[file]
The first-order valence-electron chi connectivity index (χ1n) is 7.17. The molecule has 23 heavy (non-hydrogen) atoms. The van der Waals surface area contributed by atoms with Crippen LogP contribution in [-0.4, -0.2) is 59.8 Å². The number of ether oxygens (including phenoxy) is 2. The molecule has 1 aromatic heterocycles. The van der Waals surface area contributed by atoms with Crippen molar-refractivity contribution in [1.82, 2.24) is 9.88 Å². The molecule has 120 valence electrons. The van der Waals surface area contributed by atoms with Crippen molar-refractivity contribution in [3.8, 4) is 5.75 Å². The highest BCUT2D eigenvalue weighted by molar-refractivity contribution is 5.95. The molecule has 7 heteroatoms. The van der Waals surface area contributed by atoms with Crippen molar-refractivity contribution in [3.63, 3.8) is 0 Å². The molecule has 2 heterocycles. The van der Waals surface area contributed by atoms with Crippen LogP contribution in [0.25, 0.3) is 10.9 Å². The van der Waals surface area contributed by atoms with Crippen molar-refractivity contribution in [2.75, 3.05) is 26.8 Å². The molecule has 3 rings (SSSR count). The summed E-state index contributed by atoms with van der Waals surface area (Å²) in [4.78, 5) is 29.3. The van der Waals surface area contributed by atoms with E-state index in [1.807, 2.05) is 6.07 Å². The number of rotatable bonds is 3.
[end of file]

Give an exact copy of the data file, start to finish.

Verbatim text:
The first-order valence-electron chi connectivity index (χ1n) is 7.17. The molecule has 23 heavy (non-hydrogen) atoms. The van der Waals surface area contributed by atoms with Crippen LogP contribution in [-0.4, -0.2) is 59.8 Å². The number of ether oxygens (including phenoxy) is 2. The molecule has 1 aromatic heterocycles. The van der Waals surface area contributed by atoms with Crippen molar-refractivity contribution in [1.82, 2.24) is 9.88 Å². The molecule has 120 valence electrons. The van der Waals surface area contributed by atoms with Crippen molar-refractivity contribution in [3.8, 4) is 5.75 Å². The highest BCUT2D eigenvalue weighted by molar-refractivity contribution is 5.95. The molecule has 7 heteroatoms. The van der Waals surface area contributed by atoms with Crippen molar-refractivity contribution in [3.63, 3.8) is 0 Å². The molecule has 2 heterocycles. The van der Waals surface area contributed by atoms with Crippen LogP contribution in [0.25, 0.3) is 10.9 Å². The van der Waals surface area contributed by atoms with Crippen molar-refractivity contribution in [2.75, 3.05) is 26.8 Å². The molecule has 3 rings (SSSR count). The summed E-state index contributed by atoms with van der Waals surface area (Å²) in [4.78, 5) is 29.3. The van der Waals surface area contributed by atoms with E-state index in [1.807, 2.05) is 6.07 Å². The number of rotatable bonds is 3.